by Tiago Lopes Ferreira

Let’s explore ES6 Generators

Generators are an implementation of iterables.

The big deal about generators is that they are functions that can suspend its execution while maintaining the context.

This behaviour is crucial when dealing with executions that need to be paused, but its context maintained in order to recover it in the future.

Does async development sounds familiar here?


The syntax for generators starts with it’s function* declaration (please note the asterisk) and the yield through which a generator can pause it’s execution.

Calling our generator function creates new generator that we can use to control the process through next function.

Running next will execute our generator’s code until an yield expression is reached.

At this point the value on yield is emitted and the generator’s execution is suspended.


yield was born with generators and allow us to emit values. However, we can only do this while we are inside a generator.

If we try to yield a value on a callback, for instance, even if declared inside the generator, we will get an error.


yield* was built to enable calling a generator within another generator.

Our b iterator, produced by bar generator, does not work as expected when calling foo.

This is because, although the execution of foo produces an iterator, we do not iterate over it.

That’s why ES6 brought the operator yield*.

This works perfectly with data consumers.

Internally yield* goes over every element on the generator and yield it.

Generators as Iterators

Generators are simple iterables, which means that they follow the iterable and iterator protocols:

  • The iterable protocol says that an object should return a function iterator whose key is Symbol.iterator.
  • The iterator protocol says that the iterator should be an object pointing to the next element of the iteration. This object should contain a function called next.

Because generators are iterables then we can use a data consumer, e.g. for-of, to iterate over generators’ values.


We can add a return statement to our generator, however return will behave differently according to the way generators’ data is iterated.

When performing the iteration by hand, using next, we get our returned value (i.e. done) as the last value of our iterator object and our done flag as true.

On the side, when using a defined data consumer such as for-of or destructuring, the returned value is ignored.


We saw that yield* allows us to call a generator inside a generator.

It also allow us to store the value returned by the executed generator.


We can throw inside a generator and next will propagate our exception.

As soon as an exception is thrown the iterator flow breaks and it’s state is set to done: true indefinitely.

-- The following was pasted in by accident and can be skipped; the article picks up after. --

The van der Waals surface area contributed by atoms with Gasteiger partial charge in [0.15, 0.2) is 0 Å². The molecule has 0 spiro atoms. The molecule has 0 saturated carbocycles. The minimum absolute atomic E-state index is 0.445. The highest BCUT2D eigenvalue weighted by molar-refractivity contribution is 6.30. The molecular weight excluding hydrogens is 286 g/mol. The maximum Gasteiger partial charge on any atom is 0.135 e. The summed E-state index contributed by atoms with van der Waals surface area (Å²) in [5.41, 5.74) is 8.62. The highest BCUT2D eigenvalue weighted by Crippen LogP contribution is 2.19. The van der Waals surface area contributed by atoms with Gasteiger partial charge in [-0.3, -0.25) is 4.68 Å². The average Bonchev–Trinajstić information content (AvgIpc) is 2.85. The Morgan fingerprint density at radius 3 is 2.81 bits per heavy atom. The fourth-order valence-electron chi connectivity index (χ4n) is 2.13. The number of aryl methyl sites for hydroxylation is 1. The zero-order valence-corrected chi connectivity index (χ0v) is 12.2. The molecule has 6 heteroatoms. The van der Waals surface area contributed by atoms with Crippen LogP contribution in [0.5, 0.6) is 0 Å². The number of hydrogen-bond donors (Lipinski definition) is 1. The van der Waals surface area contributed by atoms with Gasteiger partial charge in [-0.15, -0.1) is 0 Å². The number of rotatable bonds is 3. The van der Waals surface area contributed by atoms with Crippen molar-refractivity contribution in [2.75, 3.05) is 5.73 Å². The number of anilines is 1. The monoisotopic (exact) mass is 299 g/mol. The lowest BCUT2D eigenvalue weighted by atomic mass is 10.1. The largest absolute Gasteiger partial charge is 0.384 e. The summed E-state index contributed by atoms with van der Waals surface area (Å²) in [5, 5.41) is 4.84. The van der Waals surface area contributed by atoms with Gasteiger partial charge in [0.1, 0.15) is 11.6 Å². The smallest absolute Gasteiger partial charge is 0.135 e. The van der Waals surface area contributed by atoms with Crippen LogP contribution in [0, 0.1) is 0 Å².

Generators as Data Consumers

Besides generators being data producers, through yield, they also have the ability to consume data using next.

There’s some interesting points to explore here.

Generator Creation (1)

At this stage we are creating our generator g.

Our execution stops at point A.

First next (2)

The first execution of next gets our generator to be executed until the first yield statement.

On this first execution any value sent through next is ignored. This is because there’s no yield statement until the first yield statement 👹

Our execution suspends at B waiting for a value to be filled to yield.

Next next (3)

On the next executions of next our generator will run the code until the next yield.

In our case, it logs the value that is got through yield (i.e. Got: foo) and it gets suspended again on yield.

Use Cases

Implement Iterables

Because generators are an iterable implementation, when created we get an iterable object, where each yield represents the value to emitted on each iteration. This description allow us to use generators to create iterables.

The following example represents a generator as iterable that iterates over even numbers until max is reached. Because our generator returns an iterable we can use for-of to iterate over the values.

It’s useful to remember that yield pauses the generator’s execution, and on each iteration the generator resumes from where it was paused.

Asynchronous Code

We can use generators to better work with async code, such as promises.

This use case it a good introduction to the new async/await on ES8.

Next is an example of fetching a JSON file with promises as we know it. We will use Jake Archibald example on

Using co library and a generator our code will look more like synchronous code.

As for the new async/await our code will look a lot like our previous version.


This is schema, made by Axel Rauschmayer on Exploring ES6 show us how generators relate with iterators.

Generators are an implementation of iterables and follow the iterable and iterator protocol. Therefore they can be used to build iterables.

The most amazing thing about generators is their ability to suspend their execution. For this ES6 brings a new statement called yield.

However, calling a generator inside a generator is not as easy as executing the generator function. For that, ES6 has yield*.

Generators are the next step to bring asynchronous development close to synchronous.

Thanks to 🍻

Be sure to check out my other articles on ES6

Demystifying ES6 Iterables & Iterators
Let’s demystify JavaScript new way to interact with data